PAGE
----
go now that age (for some of us!) makes it harder to capture in the
first place? Do the songs from “Grease” have any relation to your
life? Are flutterings in the stomach more likely to be caused by
Szechuan food than flirtation? Those kinds of questions made this
anonymous poem make a lot of sense to me. I like this one: the
anaphora in the penultimate stanza is really appropriate for its
(nearly!) nihilistic idea. Seriously, someone’s gotta have a personal
reflection to enlighten us all here. And no, it’s not gonna be me. I
hate Mustangs. -ed.

Making Out in a Mustang

We kissed in his Mustang
Arched over the center consul
Smelling the warm beer on his breath
His arm reaching around my waist

Hardly a word spoken
We had chattered on all night
Only kisses exchanged now

It was a moment of satisfaction
After months of interrupted flirtation
Now uninterrupted

I felt fifteen again
The next morning I felt fifty
Hung over and tired

What a fool for having a crush
At my age–as if I never learned
From my first round of puberty

He did not call
Nor did I

I am not sure what I was expecting
But there was a spark?
Our banter did have a rhythm?

We sought each other out at every opportunity
Heads tossed and knees touched at communal meals
Then we kissed, after a late night in a crappy bar

No exaltations
No divine visions
No glimpse into each other’s souls

Just the smell of beer
The feel of hands over skin
And the feeling of being too old
To go through it all again.

-2007

Monday’s Verse 9-10-07

Hi all,

Are you feeling the end-of-summer blues? Are you regretting the slow
painful death of your summer fling? Or is that feeling easier to let
go now that age (for some of us!) makes it harder to capture in the
first place? Do the songs from “Grease” have any relation to your
life? Are flutterings in the stomach more likely to be caused by
Szechuan food than flirtation? Those kinds of questions made this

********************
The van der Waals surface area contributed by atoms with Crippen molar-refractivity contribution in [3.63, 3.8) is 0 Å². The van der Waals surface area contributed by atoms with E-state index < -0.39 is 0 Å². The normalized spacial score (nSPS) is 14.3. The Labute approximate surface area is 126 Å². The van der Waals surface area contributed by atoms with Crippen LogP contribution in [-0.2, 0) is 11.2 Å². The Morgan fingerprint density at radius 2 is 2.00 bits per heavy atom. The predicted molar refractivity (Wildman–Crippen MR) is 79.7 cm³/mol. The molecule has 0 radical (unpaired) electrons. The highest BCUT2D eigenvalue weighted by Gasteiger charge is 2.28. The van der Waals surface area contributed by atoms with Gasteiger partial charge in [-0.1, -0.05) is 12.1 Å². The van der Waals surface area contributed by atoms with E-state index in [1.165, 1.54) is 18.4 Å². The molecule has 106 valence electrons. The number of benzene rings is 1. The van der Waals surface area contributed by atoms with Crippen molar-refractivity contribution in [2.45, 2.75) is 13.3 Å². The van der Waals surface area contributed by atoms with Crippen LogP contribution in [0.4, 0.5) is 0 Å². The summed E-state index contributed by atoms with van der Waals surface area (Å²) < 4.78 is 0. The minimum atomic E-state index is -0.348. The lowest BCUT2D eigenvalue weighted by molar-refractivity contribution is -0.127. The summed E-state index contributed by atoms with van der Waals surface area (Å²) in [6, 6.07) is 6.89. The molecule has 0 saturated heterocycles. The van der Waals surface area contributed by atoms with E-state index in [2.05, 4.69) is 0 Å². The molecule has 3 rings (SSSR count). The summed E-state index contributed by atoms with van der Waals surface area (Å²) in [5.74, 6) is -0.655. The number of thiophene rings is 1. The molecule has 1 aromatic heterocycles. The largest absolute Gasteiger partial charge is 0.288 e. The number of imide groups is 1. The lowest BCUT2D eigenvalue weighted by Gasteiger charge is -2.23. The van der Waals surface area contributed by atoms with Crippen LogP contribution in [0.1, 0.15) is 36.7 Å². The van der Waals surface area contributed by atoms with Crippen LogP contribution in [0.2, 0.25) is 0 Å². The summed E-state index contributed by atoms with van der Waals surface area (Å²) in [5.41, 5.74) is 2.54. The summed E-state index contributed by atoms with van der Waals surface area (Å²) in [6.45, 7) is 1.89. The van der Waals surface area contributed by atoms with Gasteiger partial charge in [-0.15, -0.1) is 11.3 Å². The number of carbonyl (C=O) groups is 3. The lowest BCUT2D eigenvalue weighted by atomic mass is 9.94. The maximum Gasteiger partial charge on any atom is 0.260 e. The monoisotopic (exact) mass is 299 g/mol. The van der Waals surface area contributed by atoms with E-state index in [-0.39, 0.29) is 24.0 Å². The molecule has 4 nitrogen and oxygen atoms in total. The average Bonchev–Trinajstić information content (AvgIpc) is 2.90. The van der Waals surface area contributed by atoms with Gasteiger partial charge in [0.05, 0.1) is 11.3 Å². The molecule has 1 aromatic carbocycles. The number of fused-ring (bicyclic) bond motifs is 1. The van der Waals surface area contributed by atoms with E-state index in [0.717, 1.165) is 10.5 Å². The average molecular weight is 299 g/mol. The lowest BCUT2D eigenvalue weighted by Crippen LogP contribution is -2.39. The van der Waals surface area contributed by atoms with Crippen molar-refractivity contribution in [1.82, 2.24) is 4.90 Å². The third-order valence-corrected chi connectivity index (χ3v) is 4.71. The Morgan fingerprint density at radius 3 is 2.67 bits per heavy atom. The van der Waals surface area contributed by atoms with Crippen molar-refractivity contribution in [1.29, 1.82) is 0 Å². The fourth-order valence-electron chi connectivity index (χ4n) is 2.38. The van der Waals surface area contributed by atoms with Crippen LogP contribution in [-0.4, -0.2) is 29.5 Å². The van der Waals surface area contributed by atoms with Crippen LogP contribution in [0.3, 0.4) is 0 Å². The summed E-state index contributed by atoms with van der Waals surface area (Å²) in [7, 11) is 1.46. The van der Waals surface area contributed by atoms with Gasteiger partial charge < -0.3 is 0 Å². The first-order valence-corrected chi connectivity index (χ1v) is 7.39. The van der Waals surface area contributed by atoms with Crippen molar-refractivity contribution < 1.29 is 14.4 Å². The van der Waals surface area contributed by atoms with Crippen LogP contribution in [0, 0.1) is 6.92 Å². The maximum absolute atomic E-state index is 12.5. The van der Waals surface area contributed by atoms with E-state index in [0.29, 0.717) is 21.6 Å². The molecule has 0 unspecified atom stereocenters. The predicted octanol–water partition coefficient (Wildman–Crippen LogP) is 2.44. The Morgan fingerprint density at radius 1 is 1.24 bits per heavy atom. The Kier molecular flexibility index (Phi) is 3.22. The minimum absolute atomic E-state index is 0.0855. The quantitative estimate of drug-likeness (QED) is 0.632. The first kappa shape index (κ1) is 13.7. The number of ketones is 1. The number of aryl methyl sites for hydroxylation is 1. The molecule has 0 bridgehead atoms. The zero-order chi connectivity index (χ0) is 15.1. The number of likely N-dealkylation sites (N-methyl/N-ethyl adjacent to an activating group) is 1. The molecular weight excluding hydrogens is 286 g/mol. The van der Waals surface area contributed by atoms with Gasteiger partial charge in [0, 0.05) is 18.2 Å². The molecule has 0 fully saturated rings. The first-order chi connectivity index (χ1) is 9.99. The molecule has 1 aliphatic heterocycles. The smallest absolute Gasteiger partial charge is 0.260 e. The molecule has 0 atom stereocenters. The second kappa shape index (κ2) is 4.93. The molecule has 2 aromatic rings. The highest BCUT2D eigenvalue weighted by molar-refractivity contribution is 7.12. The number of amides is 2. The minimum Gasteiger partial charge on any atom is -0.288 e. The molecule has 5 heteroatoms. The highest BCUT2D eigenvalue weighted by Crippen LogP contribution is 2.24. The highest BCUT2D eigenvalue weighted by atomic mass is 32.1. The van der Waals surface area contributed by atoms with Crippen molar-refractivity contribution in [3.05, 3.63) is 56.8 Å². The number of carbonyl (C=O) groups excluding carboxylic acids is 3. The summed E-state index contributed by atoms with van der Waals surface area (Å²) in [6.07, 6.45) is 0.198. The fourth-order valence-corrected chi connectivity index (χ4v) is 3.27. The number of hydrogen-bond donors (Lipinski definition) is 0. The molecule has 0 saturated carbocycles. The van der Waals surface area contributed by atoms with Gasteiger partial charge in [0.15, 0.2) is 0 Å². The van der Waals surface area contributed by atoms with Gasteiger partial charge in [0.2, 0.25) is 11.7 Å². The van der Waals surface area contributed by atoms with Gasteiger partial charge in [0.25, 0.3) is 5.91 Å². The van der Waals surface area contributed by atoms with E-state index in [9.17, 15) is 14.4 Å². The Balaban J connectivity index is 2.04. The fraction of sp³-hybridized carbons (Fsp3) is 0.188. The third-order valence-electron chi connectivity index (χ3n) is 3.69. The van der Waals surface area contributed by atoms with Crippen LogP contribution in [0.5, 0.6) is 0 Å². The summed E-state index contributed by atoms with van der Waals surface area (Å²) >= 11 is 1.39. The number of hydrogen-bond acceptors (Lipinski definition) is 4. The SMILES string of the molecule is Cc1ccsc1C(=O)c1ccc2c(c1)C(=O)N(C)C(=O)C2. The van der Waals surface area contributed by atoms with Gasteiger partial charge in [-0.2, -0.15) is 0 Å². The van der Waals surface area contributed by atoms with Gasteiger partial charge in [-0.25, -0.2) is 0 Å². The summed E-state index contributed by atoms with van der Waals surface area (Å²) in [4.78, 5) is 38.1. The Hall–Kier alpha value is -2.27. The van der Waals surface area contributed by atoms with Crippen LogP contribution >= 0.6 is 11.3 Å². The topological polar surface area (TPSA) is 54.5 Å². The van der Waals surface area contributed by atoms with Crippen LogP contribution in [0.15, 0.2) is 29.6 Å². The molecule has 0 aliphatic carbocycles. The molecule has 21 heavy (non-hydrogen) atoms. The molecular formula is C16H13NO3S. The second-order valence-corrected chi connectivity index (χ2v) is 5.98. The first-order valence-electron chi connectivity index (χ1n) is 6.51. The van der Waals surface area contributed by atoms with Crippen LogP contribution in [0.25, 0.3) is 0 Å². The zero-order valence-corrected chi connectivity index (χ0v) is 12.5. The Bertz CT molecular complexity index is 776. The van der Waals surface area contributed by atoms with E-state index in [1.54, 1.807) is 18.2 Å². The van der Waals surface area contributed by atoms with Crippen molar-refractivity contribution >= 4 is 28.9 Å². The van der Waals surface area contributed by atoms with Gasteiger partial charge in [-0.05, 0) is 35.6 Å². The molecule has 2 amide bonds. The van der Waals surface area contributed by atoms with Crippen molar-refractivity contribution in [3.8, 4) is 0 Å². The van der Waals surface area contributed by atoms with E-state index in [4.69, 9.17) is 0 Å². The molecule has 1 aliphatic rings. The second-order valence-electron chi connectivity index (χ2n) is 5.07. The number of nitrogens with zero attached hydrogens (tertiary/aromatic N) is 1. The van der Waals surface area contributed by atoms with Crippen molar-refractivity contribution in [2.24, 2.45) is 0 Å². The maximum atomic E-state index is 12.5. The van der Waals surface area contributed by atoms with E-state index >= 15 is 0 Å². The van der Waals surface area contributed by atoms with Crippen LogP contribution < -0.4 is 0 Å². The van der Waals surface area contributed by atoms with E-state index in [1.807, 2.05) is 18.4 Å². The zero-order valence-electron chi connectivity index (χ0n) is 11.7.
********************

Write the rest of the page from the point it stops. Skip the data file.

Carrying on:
anonymous poem make a lot of sense to me. I like this one: the
anaphora in the penultimate stanza is really appropriate for its
(nearly!) nihilistic idea. Seriously, someone’s gotta have a personal
reflection to enlighten us all here. And no, it’s not gonna be me. I
hate Mustangs. -ed.

Making Out in a Mustang

We kissed in his Mustang
Arched over the center consul
Smelling the warm beer on his breath
His arm reaching around my waist

Hardly a word spoken
We had chattered on all night
Only kisses exchanged now

It was a moment of satisfaction
After months of interrupted flirtation
Now uninterrupted

I felt fifteen again
The next morning I felt fifty
Hung over and tired

What a fool for having a crush
At my age–as if I never learned
From my first round of puberty

He did not call
Nor did I

I am not sure what I was expecting
But there was a spark?
Our banter did have a rhythm?

We sought each other out at every opportunity
Heads tossed and knees touched at communal meals
Then we kissed, after a late night in a crappy bar

No exaltations
No divine visions
No glimpse into each other’s souls

Just the smell of beer
The feel of hands over skin
And the feeling of being too old
To go through it all again.

-2007